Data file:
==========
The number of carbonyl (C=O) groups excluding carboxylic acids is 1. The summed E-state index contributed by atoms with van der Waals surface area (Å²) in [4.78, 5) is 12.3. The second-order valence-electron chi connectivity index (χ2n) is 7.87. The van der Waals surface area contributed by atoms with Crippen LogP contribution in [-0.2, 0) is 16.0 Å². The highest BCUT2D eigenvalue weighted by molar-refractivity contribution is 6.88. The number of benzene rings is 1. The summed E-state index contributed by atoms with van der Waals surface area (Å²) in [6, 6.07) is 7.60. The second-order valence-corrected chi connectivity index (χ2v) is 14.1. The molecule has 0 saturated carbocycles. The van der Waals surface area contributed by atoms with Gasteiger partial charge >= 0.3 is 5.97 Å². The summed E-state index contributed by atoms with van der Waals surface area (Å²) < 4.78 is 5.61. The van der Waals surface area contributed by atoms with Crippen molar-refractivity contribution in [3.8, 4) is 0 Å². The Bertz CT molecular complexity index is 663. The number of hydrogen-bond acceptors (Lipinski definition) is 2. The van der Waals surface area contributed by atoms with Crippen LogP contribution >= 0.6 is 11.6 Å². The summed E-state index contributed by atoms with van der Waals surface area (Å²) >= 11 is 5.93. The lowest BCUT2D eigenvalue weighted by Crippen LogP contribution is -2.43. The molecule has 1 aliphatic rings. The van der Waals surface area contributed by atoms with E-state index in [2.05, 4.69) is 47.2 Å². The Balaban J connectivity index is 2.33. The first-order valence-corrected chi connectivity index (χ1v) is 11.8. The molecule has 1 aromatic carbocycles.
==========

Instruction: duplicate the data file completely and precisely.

The number of carbonyl (C=O) groups excluding carboxylic acids is 1. The summed E-state index contributed by atoms with van der Waals surface area (Å²) in [4.78, 5) is 12.3. The second-order valence-electron chi connectivity index (χ2n) is 7.87. The van der Waals surface area contributed by atoms with Crippen LogP contribution in [-0.2, 0) is 16.0 Å². The highest BCUT2D eigenvalue weighted by molar-refractivity contribution is 6.88. The number of benzene rings is 1. The summed E-state index contributed by atoms with van der Waals surface area (Å²) in [6, 6.07) is 7.60. The second-order valence-corrected chi connectivity index (χ2v) is 14.1. The molecule has 0 saturated carbocycles. The van der Waals surface area contributed by atoms with Gasteiger partial charge >= 0.3 is 5.97 Å². The summed E-state index contributed by atoms with van der Waals surface area (Å²) < 4.78 is 5.61. The van der Waals surface area contributed by atoms with Crippen molar-refractivity contribution in [3.8, 4) is 0 Å². The Bertz CT molecular complexity index is 663. The number of hydrogen-bond acceptors (Lipinski definition) is 2. The van der Waals surface area contributed by atoms with Crippen LogP contribution >= 0.6 is 11.6 Å². The summed E-state index contributed by atoms with van der Waals surface area (Å²) >= 11 is 5.93. The lowest BCUT2D eigenvalue weighted by Crippen LogP contribution is -2.43. The molecule has 1 aliphatic rings. The van der Waals surface area contributed by atoms with E-state index in [2.05, 4.69) is 47.2 Å². The Balaban J connectivity index is 2.33. The first-order valence-corrected chi connectivity index (χ1v) is 11.8. The molecule has 1 aromatic carbocycles.